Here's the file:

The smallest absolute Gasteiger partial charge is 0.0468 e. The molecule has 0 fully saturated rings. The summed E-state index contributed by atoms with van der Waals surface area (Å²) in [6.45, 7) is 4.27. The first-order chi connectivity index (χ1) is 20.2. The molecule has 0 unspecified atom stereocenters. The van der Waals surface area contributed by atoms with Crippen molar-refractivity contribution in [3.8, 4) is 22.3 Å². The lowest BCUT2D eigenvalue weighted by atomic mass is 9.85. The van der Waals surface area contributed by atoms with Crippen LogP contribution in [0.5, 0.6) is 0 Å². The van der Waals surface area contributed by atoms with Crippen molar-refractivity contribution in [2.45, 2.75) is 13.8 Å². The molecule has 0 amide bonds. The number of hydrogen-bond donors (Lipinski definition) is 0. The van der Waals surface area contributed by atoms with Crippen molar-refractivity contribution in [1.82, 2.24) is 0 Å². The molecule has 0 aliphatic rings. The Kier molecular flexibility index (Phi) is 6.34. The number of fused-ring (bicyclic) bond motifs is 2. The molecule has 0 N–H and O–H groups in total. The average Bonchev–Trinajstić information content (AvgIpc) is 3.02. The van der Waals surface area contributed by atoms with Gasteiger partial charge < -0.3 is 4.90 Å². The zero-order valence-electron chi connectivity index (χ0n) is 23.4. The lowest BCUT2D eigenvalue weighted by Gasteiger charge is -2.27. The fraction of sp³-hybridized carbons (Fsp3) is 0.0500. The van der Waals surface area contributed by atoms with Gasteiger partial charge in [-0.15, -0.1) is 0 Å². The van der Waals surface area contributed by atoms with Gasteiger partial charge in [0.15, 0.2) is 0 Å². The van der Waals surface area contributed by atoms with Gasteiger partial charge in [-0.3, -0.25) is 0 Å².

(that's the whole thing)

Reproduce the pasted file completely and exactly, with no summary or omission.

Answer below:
The smallest absolute Gasteiger partial charge is 0.0468 e. The molecule has 0 fully saturated rings. The summed E-state index contributed by atoms with van der Waals surface area (Å²) in [6.45, 7) is 4.27. The first-order chi connectivity index (χ1) is 20.2. The molecule has 0 unspecified atom stereocenters. The van der Waals surface area contributed by atoms with Crippen molar-refractivity contribution in [3.8, 4) is 22.3 Å². The lowest BCUT2D eigenvalue weighted by atomic mass is 9.85. The van der Waals surface area contributed by atoms with Crippen LogP contribution in [0.5, 0.6) is 0 Å². The van der Waals surface area contributed by atoms with Crippen molar-refractivity contribution in [2.45, 2.75) is 13.8 Å². The molecule has 0 amide bonds. The number of hydrogen-bond donors (Lipinski definition) is 0. The van der Waals surface area contributed by atoms with Crippen molar-refractivity contribution in [1.82, 2.24) is 0 Å². The molecule has 0 aliphatic rings. The Kier molecular flexibility index (Phi) is 6.34. The number of fused-ring (bicyclic) bond motifs is 2. The molecule has 0 N–H and O–H groups in total. The average Bonchev–Trinajstić information content (AvgIpc) is 3.02. The van der Waals surface area contributed by atoms with Gasteiger partial charge < -0.3 is 4.90 Å². The zero-order valence-electron chi connectivity index (χ0n) is 23.4. The lowest BCUT2D eigenvalue weighted by Gasteiger charge is -2.27. The fraction of sp³-hybridized carbons (Fsp3) is 0.0500. The van der Waals surface area contributed by atoms with Gasteiger partial charge in [-0.15, -0.1) is 0 Å². The van der Waals surface area contributed by atoms with Gasteiger partial charge in [0.15, 0.2) is 0 Å². The van der Waals surface area contributed by atoms with Gasteiger partial charge in [-0.3, -0.25) is 0 Å².